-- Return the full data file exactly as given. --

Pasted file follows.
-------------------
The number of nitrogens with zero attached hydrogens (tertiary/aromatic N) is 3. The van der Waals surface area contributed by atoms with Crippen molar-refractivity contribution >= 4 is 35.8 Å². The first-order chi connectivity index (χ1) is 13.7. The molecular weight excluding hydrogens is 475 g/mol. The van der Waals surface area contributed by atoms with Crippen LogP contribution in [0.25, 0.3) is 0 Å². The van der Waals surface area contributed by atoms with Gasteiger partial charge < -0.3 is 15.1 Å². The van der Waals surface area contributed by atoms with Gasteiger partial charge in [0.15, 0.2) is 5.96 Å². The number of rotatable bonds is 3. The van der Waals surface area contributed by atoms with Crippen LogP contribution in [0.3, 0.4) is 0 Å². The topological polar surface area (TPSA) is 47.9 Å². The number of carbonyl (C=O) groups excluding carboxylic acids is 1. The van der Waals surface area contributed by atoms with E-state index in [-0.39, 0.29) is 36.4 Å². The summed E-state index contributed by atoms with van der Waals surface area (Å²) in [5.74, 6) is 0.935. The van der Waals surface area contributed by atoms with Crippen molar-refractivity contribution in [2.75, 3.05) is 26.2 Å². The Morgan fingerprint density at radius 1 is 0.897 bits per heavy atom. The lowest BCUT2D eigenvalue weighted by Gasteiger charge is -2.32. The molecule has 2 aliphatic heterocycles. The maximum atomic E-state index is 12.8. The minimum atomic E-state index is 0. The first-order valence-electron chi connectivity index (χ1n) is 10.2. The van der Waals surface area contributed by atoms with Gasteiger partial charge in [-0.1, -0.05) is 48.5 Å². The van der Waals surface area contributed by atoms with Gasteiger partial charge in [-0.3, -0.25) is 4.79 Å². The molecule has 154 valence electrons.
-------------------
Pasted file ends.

The number of nitrogens with zero attached hydrogens (tertiary/aromatic N) is 3. The van der Waals surface area contributed by atoms with Crippen molar-refractivity contribution >= 4 is 35.8 Å². The first-order chi connectivity index (χ1) is 13.7. The molecular weight excluding hydrogens is 475 g/mol. The van der Waals surface area contributed by atoms with Crippen LogP contribution in [0.25, 0.3) is 0 Å². The van der Waals surface area contributed by atoms with Gasteiger partial charge < -0.3 is 15.1 Å². The van der Waals surface area contributed by atoms with Gasteiger partial charge in [0.15, 0.2) is 5.96 Å². The number of rotatable bonds is 3. The van der Waals surface area contributed by atoms with Crippen LogP contribution in [0.3, 0.4) is 0 Å². The topological polar surface area (TPSA) is 47.9 Å². The number of carbonyl (C=O) groups excluding carboxylic acids is 1. The van der Waals surface area contributed by atoms with E-state index in [-0.39, 0.29) is 36.4 Å². The summed E-state index contributed by atoms with van der Waals surface area (Å²) in [5.74, 6) is 0.935. The van der Waals surface area contributed by atoms with Crippen molar-refractivity contribution in [2.75, 3.05) is 26.2 Å². The Morgan fingerprint density at radius 1 is 0.897 bits per heavy atom. The lowest BCUT2D eigenvalue weighted by Gasteiger charge is -2.32. The molecule has 2 aliphatic heterocycles. The maximum atomic E-state index is 12.8. The minimum atomic E-state index is 0. The first-order valence-electron chi connectivity index (χ1n) is 10.2. The van der Waals surface area contributed by atoms with Gasteiger partial charge in [-0.1, -0.05) is 48.5 Å². The van der Waals surface area contributed by atoms with Gasteiger partial charge in [-0.3, -0.25) is 4.79 Å². The molecule has 154 valence electrons.